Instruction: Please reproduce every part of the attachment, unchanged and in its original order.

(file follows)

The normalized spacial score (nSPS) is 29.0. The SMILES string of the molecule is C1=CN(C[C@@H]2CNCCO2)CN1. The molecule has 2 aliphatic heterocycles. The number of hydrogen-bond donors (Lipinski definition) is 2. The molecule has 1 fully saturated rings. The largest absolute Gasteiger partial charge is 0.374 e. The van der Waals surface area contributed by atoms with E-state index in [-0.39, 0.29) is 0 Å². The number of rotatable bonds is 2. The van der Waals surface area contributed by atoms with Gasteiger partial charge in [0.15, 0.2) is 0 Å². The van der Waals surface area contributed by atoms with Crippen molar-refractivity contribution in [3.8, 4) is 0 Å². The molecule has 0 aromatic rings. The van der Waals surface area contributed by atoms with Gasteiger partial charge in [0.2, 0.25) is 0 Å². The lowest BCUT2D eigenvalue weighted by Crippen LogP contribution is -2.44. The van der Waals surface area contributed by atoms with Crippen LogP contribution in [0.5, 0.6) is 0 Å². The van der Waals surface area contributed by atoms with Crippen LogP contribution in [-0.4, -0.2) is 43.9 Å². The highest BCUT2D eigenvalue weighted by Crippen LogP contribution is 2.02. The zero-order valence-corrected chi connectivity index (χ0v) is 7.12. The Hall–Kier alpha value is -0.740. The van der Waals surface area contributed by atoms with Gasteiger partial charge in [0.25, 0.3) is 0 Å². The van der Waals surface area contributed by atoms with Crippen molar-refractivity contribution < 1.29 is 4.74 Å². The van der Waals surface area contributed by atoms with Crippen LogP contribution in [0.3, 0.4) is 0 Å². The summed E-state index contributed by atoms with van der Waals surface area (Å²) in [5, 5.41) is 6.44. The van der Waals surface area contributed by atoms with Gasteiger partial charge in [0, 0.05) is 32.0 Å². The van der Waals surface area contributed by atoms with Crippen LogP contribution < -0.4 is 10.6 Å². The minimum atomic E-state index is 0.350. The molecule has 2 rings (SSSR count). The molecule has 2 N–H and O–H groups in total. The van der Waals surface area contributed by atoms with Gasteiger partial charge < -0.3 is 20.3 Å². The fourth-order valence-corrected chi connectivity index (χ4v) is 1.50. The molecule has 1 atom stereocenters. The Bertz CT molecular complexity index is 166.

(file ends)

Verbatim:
The normalized spacial score (nSPS) is 29.0. The SMILES string of the molecule is C1=CN(C[C@@H]2CNCCO2)CN1. The molecule has 2 aliphatic heterocycles. The number of hydrogen-bond donors (Lipinski definition) is 2. The molecule has 1 fully saturated rings. The largest absolute Gasteiger partial charge is 0.374 e. The van der Waals surface area contributed by atoms with E-state index in [-0.39, 0.29) is 0 Å². The number of rotatable bonds is 2. The van der Waals surface area contributed by atoms with Gasteiger partial charge in [0.15, 0.2) is 0 Å². The van der Waals surface area contributed by atoms with Crippen molar-refractivity contribution in [3.8, 4) is 0 Å². The molecule has 0 aromatic rings. The van der Waals surface area contributed by atoms with Gasteiger partial charge in [0.2, 0.25) is 0 Å². The lowest BCUT2D eigenvalue weighted by Crippen LogP contribution is -2.44. The van der Waals surface area contributed by atoms with Crippen LogP contribution in [0.5, 0.6) is 0 Å². The van der Waals surface area contributed by atoms with Crippen LogP contribution in [-0.4, -0.2) is 43.9 Å². The highest BCUT2D eigenvalue weighted by Crippen LogP contribution is 2.02. The zero-order valence-corrected chi connectivity index (χ0v) is 7.12. The Hall–Kier alpha value is -0.740. The van der Waals surface area contributed by atoms with Gasteiger partial charge in [0.25, 0.3) is 0 Å². The van der Waals surface area contributed by atoms with Crippen molar-refractivity contribution < 1.29 is 4.74 Å². The van der Waals surface area contributed by atoms with Crippen LogP contribution in [0.3, 0.4) is 0 Å². The summed E-state index contributed by atoms with van der Waals surface area (Å²) in [5, 5.41) is 6.44. The van der Waals surface area contributed by atoms with Gasteiger partial charge in [0, 0.05) is 32.0 Å². The van der Waals surface area contributed by atoms with Crippen LogP contribution < -0.4 is 10.6 Å². The minimum atomic E-state index is 0.350. The molecule has 2 rings (SSSR count). The molecule has 2 N–H and O–H groups in total. The van der Waals surface area contributed by atoms with Gasteiger partial charge < -0.3 is 20.3 Å². The fourth-order valence-corrected chi connectivity index (χ4v) is 1.50. The molecule has 1 atom stereocenters. The Bertz CT molecular complexity index is 166.